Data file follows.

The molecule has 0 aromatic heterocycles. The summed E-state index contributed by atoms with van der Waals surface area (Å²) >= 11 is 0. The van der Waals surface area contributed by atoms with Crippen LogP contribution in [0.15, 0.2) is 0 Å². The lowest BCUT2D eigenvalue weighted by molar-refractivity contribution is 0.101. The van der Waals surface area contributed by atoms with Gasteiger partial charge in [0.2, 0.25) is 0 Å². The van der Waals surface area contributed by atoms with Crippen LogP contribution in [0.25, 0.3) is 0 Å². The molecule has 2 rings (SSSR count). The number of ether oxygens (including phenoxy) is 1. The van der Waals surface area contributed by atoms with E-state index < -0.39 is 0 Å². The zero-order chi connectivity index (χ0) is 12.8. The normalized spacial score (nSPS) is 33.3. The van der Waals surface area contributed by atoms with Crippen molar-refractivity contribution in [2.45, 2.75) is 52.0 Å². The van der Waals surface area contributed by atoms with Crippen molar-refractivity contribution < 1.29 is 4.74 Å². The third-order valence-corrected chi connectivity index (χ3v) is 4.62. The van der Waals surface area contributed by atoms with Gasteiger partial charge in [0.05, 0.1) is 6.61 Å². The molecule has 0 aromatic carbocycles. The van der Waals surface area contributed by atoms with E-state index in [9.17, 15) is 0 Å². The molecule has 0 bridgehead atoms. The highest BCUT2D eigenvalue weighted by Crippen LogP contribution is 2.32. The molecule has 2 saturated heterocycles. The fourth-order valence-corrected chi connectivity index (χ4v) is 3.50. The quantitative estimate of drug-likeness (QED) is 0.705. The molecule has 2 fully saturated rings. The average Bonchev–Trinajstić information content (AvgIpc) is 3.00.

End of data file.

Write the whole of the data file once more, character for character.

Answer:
The molecule has 0 aromatic heterocycles. The summed E-state index contributed by atoms with van der Waals surface area (Å²) >= 11 is 0. The van der Waals surface area contributed by atoms with Crippen LogP contribution in [0.15, 0.2) is 0 Å². The lowest BCUT2D eigenvalue weighted by molar-refractivity contribution is 0.101. The van der Waals surface area contributed by atoms with Gasteiger partial charge in [0.2, 0.25) is 0 Å². The van der Waals surface area contributed by atoms with Crippen LogP contribution in [0.25, 0.3) is 0 Å². The molecule has 2 rings (SSSR count). The number of ether oxygens (including phenoxy) is 1. The van der Waals surface area contributed by atoms with E-state index < -0.39 is 0 Å². The zero-order chi connectivity index (χ0) is 12.8. The normalized spacial score (nSPS) is 33.3. The van der Waals surface area contributed by atoms with Crippen molar-refractivity contribution in [2.45, 2.75) is 52.0 Å². The van der Waals surface area contributed by atoms with Crippen molar-refractivity contribution < 1.29 is 4.74 Å². The third-order valence-corrected chi connectivity index (χ3v) is 4.62. The van der Waals surface area contributed by atoms with Gasteiger partial charge in [0.05, 0.1) is 6.61 Å². The molecule has 0 aromatic carbocycles. The van der Waals surface area contributed by atoms with E-state index in [9.17, 15) is 0 Å². The molecule has 0 bridgehead atoms. The highest BCUT2D eigenvalue weighted by Crippen LogP contribution is 2.32. The molecule has 2 saturated heterocycles. The fourth-order valence-corrected chi connectivity index (χ4v) is 3.50. The quantitative estimate of drug-likeness (QED) is 0.705. The molecule has 2 fully saturated rings. The average Bonchev–Trinajstić information content (AvgIpc) is 3.00.